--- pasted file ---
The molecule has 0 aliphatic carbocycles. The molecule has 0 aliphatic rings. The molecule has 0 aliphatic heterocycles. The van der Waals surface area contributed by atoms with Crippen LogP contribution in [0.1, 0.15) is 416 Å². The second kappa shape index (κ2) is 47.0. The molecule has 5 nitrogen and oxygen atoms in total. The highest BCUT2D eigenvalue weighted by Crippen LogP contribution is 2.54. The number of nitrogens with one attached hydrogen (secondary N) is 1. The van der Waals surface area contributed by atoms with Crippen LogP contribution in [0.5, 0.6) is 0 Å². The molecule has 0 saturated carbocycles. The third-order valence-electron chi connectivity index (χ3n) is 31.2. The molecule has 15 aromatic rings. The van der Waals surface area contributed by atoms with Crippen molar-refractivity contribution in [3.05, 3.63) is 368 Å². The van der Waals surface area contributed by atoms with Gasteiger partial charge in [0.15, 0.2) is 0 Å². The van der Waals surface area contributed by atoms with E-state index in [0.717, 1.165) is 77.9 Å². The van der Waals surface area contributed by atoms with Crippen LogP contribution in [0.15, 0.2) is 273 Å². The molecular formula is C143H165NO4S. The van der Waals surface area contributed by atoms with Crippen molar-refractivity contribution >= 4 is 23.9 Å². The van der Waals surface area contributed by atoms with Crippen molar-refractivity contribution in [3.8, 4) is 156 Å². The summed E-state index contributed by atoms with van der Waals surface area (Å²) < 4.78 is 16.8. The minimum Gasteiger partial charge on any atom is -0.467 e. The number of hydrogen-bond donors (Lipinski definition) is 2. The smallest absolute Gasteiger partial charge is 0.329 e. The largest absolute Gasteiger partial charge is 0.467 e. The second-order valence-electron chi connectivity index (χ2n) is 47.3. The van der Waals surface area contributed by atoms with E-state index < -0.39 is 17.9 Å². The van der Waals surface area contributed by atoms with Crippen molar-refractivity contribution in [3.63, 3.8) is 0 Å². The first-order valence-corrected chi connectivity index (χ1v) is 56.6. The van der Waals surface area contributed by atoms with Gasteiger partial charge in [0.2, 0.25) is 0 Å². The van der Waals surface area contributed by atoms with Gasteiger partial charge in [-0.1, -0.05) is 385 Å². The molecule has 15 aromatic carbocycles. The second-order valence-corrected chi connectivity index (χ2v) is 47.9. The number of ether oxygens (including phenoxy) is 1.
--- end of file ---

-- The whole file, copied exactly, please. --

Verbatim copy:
The molecule has 0 aliphatic carbocycles. The molecule has 0 aliphatic rings. The molecule has 0 aliphatic heterocycles. The van der Waals surface area contributed by atoms with Crippen LogP contribution in [0.1, 0.15) is 416 Å². The second kappa shape index (κ2) is 47.0. The molecule has 5 nitrogen and oxygen atoms in total. The highest BCUT2D eigenvalue weighted by Crippen LogP contribution is 2.54. The number of nitrogens with one attached hydrogen (secondary N) is 1. The van der Waals surface area contributed by atoms with Crippen LogP contribution in [0.5, 0.6) is 0 Å². The molecule has 0 saturated carbocycles. The third-order valence-electron chi connectivity index (χ3n) is 31.2. The molecule has 15 aromatic rings. The van der Waals surface area contributed by atoms with Crippen molar-refractivity contribution in [3.05, 3.63) is 368 Å². The van der Waals surface area contributed by atoms with Gasteiger partial charge in [0.15, 0.2) is 0 Å². The van der Waals surface area contributed by atoms with E-state index in [0.717, 1.165) is 77.9 Å². The van der Waals surface area contributed by atoms with Crippen LogP contribution in [0.15, 0.2) is 273 Å². The molecular formula is C143H165NO4S. The van der Waals surface area contributed by atoms with Crippen molar-refractivity contribution >= 4 is 23.9 Å². The van der Waals surface area contributed by atoms with Crippen molar-refractivity contribution in [3.8, 4) is 156 Å². The summed E-state index contributed by atoms with van der Waals surface area (Å²) < 4.78 is 16.8. The minimum Gasteiger partial charge on any atom is -0.467 e. The number of hydrogen-bond donors (Lipinski definition) is 2. The smallest absolute Gasteiger partial charge is 0.329 e. The largest absolute Gasteiger partial charge is 0.467 e. The second-order valence-electron chi connectivity index (χ2n) is 47.3. The van der Waals surface area contributed by atoms with E-state index < -0.39 is 17.9 Å². The van der Waals surface area contributed by atoms with Crippen molar-refractivity contribution in [3.63, 3.8) is 0 Å². The first-order valence-corrected chi connectivity index (χ1v) is 56.6. The van der Waals surface area contributed by atoms with Gasteiger partial charge in [0.2, 0.25) is 0 Å². The van der Waals surface area contributed by atoms with Gasteiger partial charge in [-0.1, -0.05) is 385 Å². The molecule has 15 aromatic carbocycles. The second-order valence-corrected chi connectivity index (χ2v) is 47.9. The number of ether oxygens (including phenoxy) is 1.